Enmity between the players and CA continued to simmer over last summer, before the explosion that took place at Newlands to have Steven Smith, David Warner and Cameron Bancroft all suspended for ball tampering and its subsequent reputation damage to CA. Weeks later, the signing of a AUD 1.18 billion broadcast rights deal with Fox Sports and Channel Seven shored up the governing body’s future revenues, albeit at the cost of placing two of three men’s international formats behind the Fox paywall.

Before his entry into the corporate world, Roberts was a first-class batsman for New South Wales, and subsequently worked closely with CA as a senior executive for Adidas before becoming one of the organisation’s first batch of independent directors in late 2012. When he moved across from the Board to the management team in 2015, replacing Alex Wyatt as the head of strategy and people, Sutherland described Roberts’ attributes.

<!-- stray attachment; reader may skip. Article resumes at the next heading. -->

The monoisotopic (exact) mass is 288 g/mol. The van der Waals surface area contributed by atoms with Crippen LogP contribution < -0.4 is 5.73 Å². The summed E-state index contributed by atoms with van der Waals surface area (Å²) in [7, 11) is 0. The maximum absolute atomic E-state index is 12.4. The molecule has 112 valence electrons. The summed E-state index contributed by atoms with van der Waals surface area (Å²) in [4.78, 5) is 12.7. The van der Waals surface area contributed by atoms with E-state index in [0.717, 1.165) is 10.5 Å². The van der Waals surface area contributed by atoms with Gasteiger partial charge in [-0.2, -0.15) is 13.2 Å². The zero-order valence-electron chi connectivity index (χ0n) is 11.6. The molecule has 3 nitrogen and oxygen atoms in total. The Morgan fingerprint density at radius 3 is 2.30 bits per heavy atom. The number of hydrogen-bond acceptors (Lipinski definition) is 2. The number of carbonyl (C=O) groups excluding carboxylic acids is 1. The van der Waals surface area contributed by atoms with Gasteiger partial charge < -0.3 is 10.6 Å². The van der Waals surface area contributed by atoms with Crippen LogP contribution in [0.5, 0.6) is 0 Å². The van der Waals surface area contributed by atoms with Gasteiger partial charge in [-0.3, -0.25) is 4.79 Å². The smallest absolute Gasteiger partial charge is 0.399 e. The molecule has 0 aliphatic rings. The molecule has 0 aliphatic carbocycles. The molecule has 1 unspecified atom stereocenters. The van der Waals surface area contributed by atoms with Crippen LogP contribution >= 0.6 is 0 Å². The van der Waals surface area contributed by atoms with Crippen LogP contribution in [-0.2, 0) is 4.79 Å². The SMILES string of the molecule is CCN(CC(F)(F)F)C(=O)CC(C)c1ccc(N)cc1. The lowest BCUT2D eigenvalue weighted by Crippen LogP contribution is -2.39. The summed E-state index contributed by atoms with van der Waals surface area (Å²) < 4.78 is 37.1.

“Kevin is an experienced business leader,” Sutherland said, “with an outstanding track record in achieving alignment, managing change and building values-based work forces with a sharp focus on growth and high performance, which aligns with Cricket Australia’s vision to be Australia’s Favourite Sport – A Sport For All Australians. In addition to his most recent role at 2XU, Kevin spent a number of years with the Adidas Group in Germany, rising to the role of Global Senior Vice President. Either side of his tenure at Adidas, Kevin led business transformations at Colorado Group/Fusion Retail Brands and Canterbury International.

“Kevin brings with him a strong cricket pedigree and deep relationships within the game at club, state and national level. Kevin played youth cricket for Australia and first-class cricket for NSW, in addition to managing a former commercial partner of CA and being a CA Director over the last three years.”